This week marks a sombre and hair-raising realization as it’s now been exactly one year since COVID-19 landed in Canada.
On this date in 2020 (Jan. 25), Health Canada reported a Toronto man who had travelled back to the country from Wuhan, China tested positive for what was then referred to as novel coronavirus.
While he didn’t show any symptoms when he arrived, the next day, according to the Canadian Healthcare Network, he became very sick and was taken to hospital.
Thursday (Jan. 28), will mark B.C.’s first lab-confirmed case for COVID-19, becoming the second province to detect one after a man in his 40s had also traveled to Canada from Wuhan.
And the rest, as they say, became history as a global pandemic was officially declared by the World Health Organization (WHO) less than six weeks later.
“Over the past year, British Columbians – like people around the world – have faced challenges, hardships and loss,” said Premier John Horgan in a statement this morning recognizing the anniversary.
“COVID-19 has turned our lives upside down.”
B.C. was also the site of Canada’s first coronavirus community transmission on March 5, 2020.
As of this publication, the province has recorded 63,484 confirmed cases of the virus spread across its five regional health authorities, plus those who don’t reside in the province.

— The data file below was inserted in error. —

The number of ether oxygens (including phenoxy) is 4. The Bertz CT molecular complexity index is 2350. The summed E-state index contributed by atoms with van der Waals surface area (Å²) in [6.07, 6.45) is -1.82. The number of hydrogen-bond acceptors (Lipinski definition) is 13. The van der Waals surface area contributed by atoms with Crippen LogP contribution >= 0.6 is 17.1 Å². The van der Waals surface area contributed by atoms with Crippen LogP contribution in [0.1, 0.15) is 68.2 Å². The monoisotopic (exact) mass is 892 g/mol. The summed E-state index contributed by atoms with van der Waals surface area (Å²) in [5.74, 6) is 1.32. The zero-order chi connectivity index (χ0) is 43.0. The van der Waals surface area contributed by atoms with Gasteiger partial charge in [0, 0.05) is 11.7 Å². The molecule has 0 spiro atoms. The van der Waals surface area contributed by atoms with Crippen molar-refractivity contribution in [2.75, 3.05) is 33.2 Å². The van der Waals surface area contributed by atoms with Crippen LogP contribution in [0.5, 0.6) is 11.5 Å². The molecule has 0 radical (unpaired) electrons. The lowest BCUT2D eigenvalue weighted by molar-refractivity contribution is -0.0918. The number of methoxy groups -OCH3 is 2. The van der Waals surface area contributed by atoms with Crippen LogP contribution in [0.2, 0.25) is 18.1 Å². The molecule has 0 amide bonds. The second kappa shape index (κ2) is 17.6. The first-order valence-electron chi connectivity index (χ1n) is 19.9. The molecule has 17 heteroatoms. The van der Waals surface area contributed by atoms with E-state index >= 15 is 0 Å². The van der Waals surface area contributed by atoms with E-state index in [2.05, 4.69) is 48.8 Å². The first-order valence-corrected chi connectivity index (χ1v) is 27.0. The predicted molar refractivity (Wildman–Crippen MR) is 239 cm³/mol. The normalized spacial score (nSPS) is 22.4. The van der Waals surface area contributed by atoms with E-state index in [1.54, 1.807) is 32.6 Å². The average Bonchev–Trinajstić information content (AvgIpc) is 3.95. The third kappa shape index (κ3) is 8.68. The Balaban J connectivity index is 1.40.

Sadly, 1,128 B.C. residents in the past year have passed away after contracting COVID-19, broken down as follows:
- 636 = Fraser Health
- 361 = Vancouver Coastal Health
- 59 = Interior Health
- 55 = Northern Health
- 17 = Island Health
Canada, as a whole, has witnessed 19,094 virus-linked deaths.
A vaccine plan is now in place and a goal to have everyone in B.C. immunized by the end of September, but Horgan says residents should still be vigilant and consider those who are heavily impacted by the virus.
“While the end of the pandemic is in sight, thanks to the availability of vaccines, the threat is not over,” he said.
“Today is an appropriate time to commemorate the more than 1,000 British Columbians we have lost so far to COVID-19. It is also the time to acknowledge the countless efforts and sacrifices people have made to help protect and take care of others over the last year.
“Today, we recommit ourselves to protecting people’s health and livelihoods from the threat of COVID-19, knowing that better days are ahead.”
The vaccination timeline is described by the B.C. government in the graphic below:
B.C. remains in Phase One of vaccine deliveries, to which doses are earmarked for residents, staff and essential visitors to long-term care and assisted-living facilities along with hospital health-care workers and those living in remote Indigenous communities.
Thus far, 110,566 vaccine doses have been administered across the province, as per the BC Centre for Disease Control (BCCDC).
Current public health orders are in place until Feb. 5, 2021, continuing mandatory masks in all indoor public and retail spaces, no public gatherings of any size, no gatherings with those outside your immediate household and a ban on sports for those 22 years of age and older.
Provincial Health Officer Dr. Bonnie Henry is scheduled to update B.C.’s COVID-19 situation in-person at 3 p.m. this afternoon.